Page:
Vitamin A Deficiency

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Continuing Education Activity

Vitamin A is a lipid-soluble compound with several biologic actions to aid in vision and cellular differentiation. The prevalence of vitamin A deficiency is rarely seen in the first world, nutrient-rich countries; however, it can affect those with inflammatory bowel disease and post-bariatric surgery. Vitamin A deficiency can lead to ophthalmological, dermatological, and immune impairment. This activity addresses the complications of vitamin A deficiency and how to treat affected patients.

Objectives:

  • Describe the metabolism of Vitamin A in the body.
  • Identify common manifestations of Vitamin A deficiency.
  • Identify populations at risk for Vitamin A deficiency.

Introduction

Vitamin A is a fat-soluble vitamin essential in cell development, metabolism, immune competency, vision, and reproductive functions.[1][2] Vitamin A deficiency (VAD) is a highly prevalent health concern associated with substantial morbidity and mortality, mostly affecting young children in impoverished regions throughout the world. Insufficient intake of absorption leads to deficiency and compromise of essential physiologic processes. Natural sources of vitamin A include dark leafy greens, orange-colored vegetables, milk products, liver, and fish.[3] It is absorbed in the duodenum after hydrolyzation by pancreatic and intestinal enzymes and emulsified with dietary fats and bile acids.[4] The majority is then stored in the hepatic stellate cells.[5] Significant amounts are also stored in adipose tissue and the pancreas.[6]

The recommended dietary allowance (RDA) of vitamin A by the Institute of Medicine in healthy adults is 700 micrograms/day for women and 900 micrograms/day for men.[7][8] For children, pregnant women, and lactating women, the RDA is 300 to 900, 770, and 1300 micrograms/day respectively. The minimum requirement to prevent symptomatic VAD in children 1 to 5 years of age is about 200 micrograms/day. Serum retinol levels are a good marker of vitamin A nutritional status. Deficiency is defined as a retinol concentration of fewer than 20 micrograms/dL.[8] 

Vitamin A deficiency-associated ocular symptoms have been shown to develop at concentrations less than 10 micrograms/dL.[8] Dietary vitamin A is ingested as either carotenoid from fruits and vegetables or retinoid from animal products. Carotenoids are a provitamin A, most commonly beta-carotene, and retinoids are active forms of vitamin A, such as retinol and retinyl esters. Retinoids have been shown to have 75% to 100% absorption, whereas carotenoid absorption varies greatly depending on the food matrix and type of carotenoid.[9][10] 

A 12 to 1 ratio of beta-carotene to retinol absorption in a diet of mixed fruits and vegetables is the estimated conversion used by the Centers for Disease Control and Prevention.[7] Many populations in developing countries rarely ingest meat, dairy, or carotenoid-rich vegetables leading to difficulty obtaining sufficient quantities of vitamin A.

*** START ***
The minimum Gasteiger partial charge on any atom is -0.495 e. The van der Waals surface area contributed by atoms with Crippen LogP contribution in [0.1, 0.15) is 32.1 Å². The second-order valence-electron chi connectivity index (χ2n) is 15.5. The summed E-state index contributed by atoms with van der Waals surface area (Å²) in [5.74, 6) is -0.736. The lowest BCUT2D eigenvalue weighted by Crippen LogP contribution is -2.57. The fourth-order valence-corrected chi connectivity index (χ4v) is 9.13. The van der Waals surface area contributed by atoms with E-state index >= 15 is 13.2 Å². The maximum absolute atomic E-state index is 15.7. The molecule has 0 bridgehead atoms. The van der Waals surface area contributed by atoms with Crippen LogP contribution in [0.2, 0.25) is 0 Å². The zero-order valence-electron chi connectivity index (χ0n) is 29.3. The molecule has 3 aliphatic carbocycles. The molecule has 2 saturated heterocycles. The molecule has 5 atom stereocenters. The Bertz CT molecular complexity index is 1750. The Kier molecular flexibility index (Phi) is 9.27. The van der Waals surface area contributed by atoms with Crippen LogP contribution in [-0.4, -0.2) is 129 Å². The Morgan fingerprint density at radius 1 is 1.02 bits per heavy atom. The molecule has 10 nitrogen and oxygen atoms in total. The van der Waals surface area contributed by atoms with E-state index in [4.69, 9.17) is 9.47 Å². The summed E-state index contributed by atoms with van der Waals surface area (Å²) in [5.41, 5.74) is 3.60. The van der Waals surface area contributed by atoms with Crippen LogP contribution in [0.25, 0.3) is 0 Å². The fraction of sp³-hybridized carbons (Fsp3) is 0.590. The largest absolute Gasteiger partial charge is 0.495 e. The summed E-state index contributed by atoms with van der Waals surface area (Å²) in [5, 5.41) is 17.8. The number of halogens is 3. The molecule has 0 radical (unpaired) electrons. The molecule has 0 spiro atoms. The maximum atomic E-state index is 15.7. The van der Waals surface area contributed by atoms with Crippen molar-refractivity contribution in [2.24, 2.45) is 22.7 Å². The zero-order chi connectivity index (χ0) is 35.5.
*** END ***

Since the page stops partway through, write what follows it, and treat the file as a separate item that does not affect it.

Etiology

In resource-poor regions of the world, insufficient nutrition complicated by chronic inflammation from regular gastrointestinal (GI) infections leads to frequent micronutrient deficiencies and is the most common etiology of vitamin A deficiency worldwide.[11] Adequate vitamin A intake in children in these regions is often further complicated by a concomitant deficiency of zinc, which is required for absorption vitamin A and synthesis of retinol-binding protein (RBP), the intravascular transport protein.[12] Measles is endemic in many of these regions as well and has been shown to cause precipitous drops in serum retinol levels by greater than 30%.[13] It reduces the synthesis of RBP and results in high amounts of vitamin A excretion in the urine. Physiologic demand is also higher in measles infection due to the damage to gastrointestinal epithelial tissues.[13] 

Vitamin A concentration in breastmilk varies based on maternal nutrition status. In resource-poor settings, the average breastmilk vitamin A concentration only meets the infant's minimum daily need. This does not allow the build-up of liver reserves, resulting in high levels of vitamin A deficiency shortly after weaning.[14] Conversely, VAD is extraordinarily rare in the developed world due to the abundance of foods rich in vitamin A, better sanitation, water, and healthcare. Vitamin A deficiency cases in the developed world are typically due to various primary and secondary intestinal malabsorptive pathologies.

In the developed world, pancreatic, liver, and intestinal pathology are the leading causes of VAD. Similar to the frequent GI infections seen in the developing world, inflammatory bowel disease (IBD) causes chronic inflammation of the intestinal mucosa, and, when combined with decreased oral intake, it can lead to vitamin A deficiency.[15] Chronic liver disease of any type has been associated with vitamin A deficiency. The mechanism by which the deficiency develops is not entirely known: proposed mechanisms include decreased production of bile acids needed for absorption as well as altered storage patterns.[6] 

Pancreatic insufficiency can result in VAD due to poor exocrine function and insufficient production of the hydrolases required for absorption.[16] Bariatric surgeries, designed to prevent fat absorption by bypassing the duodenum, consequently cause insufficient absorption of needed fat-soluble vitamins, including vitamin A. Premature neonates are at risk for vitamin A deficiency due to an immature GI tract without efficient vitamin A absorption, minimal vitamin A stores, and increased needs in a time of rapid development.[17]

Epidemiology